PHOENIX — Federal prosecutors are offering to tell defendants in the Corporation Commission bribery case who and what else they’re investigating — but only if they agree not to share that information with anyone else.
The proposal, made in a new court filing, comes as attorneys for former utility regulator Gary Pierce, his wife, a lobbyist, and a waster company executive seek details of the FBI inquiry that led to their indictment in May on multiple federal charges. The lawyers say they need that information to prepare their defense for the Oct. 3 trial.
In that filing, the prosecutors essentially admit they pretty much tripped across the facts that led to the bribery charges against the four “during a much larger and more intensive investigation.” They provided no specifics.
But in communications with defense attorneys, Assistant U.S. Attorney Frederick Battista, who is leading the legal team, said he does not want to tip off those other targets — targets that could include not only other current or former members of the Arizona Corporation Commission but potentially executives at Arizona Public Service Co.
In the latest court filing, Battista conceded the government has to disclose information needed by the defense lawyers. And he said they can have pretty much what they want if they keep anything not related directly to this case confidential.
“We do not seek a blanket gag order,” he told U.S. District Court Judge John Tuchi in the pleadings. “And a defense claim that we do is incorrect.”
But Battista said the demand for confidentiality of what his office discloses not only protects the other — and larger — ongoing investigation but ensures that others with information about that case do not refuse to come forward because their names will “end up splashed across headlines.”
That excuse holds no water for Ashley Adams who represents Sherry Pierce, saying prosecutors haven’t told her what else they’re investigating that they want to keep secret.
“I think we can all take a pretty good educated guess what it relates to,” she said.
Adams is not guessing, at least not publicly.
But the federal probe appears to be an outgrowth of an investigation originally started at the state attorney general’s office. That included allegations that executives of APS had met secretly with regulators while the utility was in the middle of a rate case before the commission.
And Gary Pierce confirmed to Capitol Media Services after being interviewed last year that FBI agents questioned him about the 2014 election, a race in which his son, Justin, was running for secretary of state. There also have been questions about whether Bob Stump, then chairman of the commission and not up for re-election, was coordinating spending by outside groups, including APS, on behalf of commission candidates Doug Little and Tom Forese.
APS acknowledged that at least one of its officials also had been interviewed by the FBI.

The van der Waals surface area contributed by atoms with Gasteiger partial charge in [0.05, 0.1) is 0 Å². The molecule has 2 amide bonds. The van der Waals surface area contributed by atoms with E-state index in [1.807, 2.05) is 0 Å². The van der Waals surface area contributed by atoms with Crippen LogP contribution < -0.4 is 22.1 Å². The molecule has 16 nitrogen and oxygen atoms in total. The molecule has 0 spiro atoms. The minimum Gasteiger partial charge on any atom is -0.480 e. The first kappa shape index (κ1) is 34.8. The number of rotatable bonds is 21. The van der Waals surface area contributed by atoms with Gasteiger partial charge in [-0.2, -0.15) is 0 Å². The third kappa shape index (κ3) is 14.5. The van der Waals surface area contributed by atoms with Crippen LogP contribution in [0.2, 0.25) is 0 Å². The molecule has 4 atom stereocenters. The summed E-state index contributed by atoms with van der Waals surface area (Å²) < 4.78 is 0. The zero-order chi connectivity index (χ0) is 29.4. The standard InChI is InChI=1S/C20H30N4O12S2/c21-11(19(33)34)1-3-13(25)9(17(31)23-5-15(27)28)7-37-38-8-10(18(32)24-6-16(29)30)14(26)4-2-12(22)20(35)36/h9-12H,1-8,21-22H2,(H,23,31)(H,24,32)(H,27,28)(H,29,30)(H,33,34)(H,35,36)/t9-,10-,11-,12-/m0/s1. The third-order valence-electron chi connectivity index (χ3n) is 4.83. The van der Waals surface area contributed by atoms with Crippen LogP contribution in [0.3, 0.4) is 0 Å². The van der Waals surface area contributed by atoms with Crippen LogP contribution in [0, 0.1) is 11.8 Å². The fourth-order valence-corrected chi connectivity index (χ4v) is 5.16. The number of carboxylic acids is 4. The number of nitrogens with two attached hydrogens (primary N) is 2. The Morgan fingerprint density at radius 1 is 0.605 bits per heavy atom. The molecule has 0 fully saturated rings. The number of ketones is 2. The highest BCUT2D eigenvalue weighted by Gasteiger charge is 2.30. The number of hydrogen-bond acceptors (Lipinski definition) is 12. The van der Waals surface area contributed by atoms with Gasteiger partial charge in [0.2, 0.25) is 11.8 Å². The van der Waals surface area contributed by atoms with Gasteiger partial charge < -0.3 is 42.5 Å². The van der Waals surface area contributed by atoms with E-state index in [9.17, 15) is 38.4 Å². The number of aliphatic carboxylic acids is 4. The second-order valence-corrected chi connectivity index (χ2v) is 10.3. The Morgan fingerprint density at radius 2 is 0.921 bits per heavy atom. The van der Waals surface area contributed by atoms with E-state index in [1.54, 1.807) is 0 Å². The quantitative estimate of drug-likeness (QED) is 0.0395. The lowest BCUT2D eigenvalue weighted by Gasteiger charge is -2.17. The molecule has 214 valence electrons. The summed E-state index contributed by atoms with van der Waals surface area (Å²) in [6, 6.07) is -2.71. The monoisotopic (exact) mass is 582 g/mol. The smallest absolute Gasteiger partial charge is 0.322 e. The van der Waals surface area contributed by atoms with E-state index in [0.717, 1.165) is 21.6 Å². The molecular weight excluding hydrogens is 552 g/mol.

But whatever else prosecutors are pursuing, Adams said she and the other defense lawyers should not be hampered in what they can do with the evidence disclosed to them because of that other not-yet-completed probe.
“The government decided to indict our clients at this time,” she said. “If there is another investigation that is related to this, I think they maybe should have thought about that before they indicted.”
According to the indictment, George H. Johnson who runs a water and sewer company that bears his name funneled money to Pierce who at the time was commission chairman in exchange for favorable votes on two issues.
One involves a 2011 vote to increase the value of the company, a move that allowed it to collect more money from customers. The other is a change in policy crafted by Pierce allowing the owners of small companies like Johnson Utilities to recover some of their personal income taxes through higher rates.
The bribe, according to the indictment, was $31,500 provided by Johnson through lobbyist Jim Norton to Sherry Pierce for what prosecutors say was minimal work, money that wound up in the couple’s joint bank account.
All four have denied guilt.
Now their attorneys want the government turn over what it has, saying without it they are “unable to investigate or develop their defense without the discovery.” And they are balking at prosecutors’ demands for what they call “an overbroad and unsubstantiated protective order.”
For example, Adams said prosecutors don’t want defense lawyers to share FBI 302 reports, which are summaries of interviews with witnesses.
“Let’s say we want to go out and interview that witness,” Adams said. She said the government restrictions would prohibit her from showing the witness what the FBI claims is their statement.
Anyway, she said, prosecutors have provided no specifics on what information they’re trying to protect — or why.
“We don’t know anything about this other investigation and they haven’t articulated in this case what is going to hamper their investigation in the other case,” Adams said.
But Battista, in his own legal filings, said such limits are appropriate when there is “good cause.” He says he has that — and not just that “unwarranted and unnecessary dissemination of discovery materials will likely jeopardize the ongoing, larger investigation.”
Specifically, he worries about happens if all that information becomes public.
Battista told Tuchi that some damage already has been done with defense lawyers engaging in a “poorly conceived public airing” of an email he sent them about the negotiations for disclosure. That “airing” occurred by defense attorneys quoting from it in a court filing.
“Uncharged and presumptively innocent individuals already individuals already have been, and will be, subjected to widespread public speculation,” he wrote.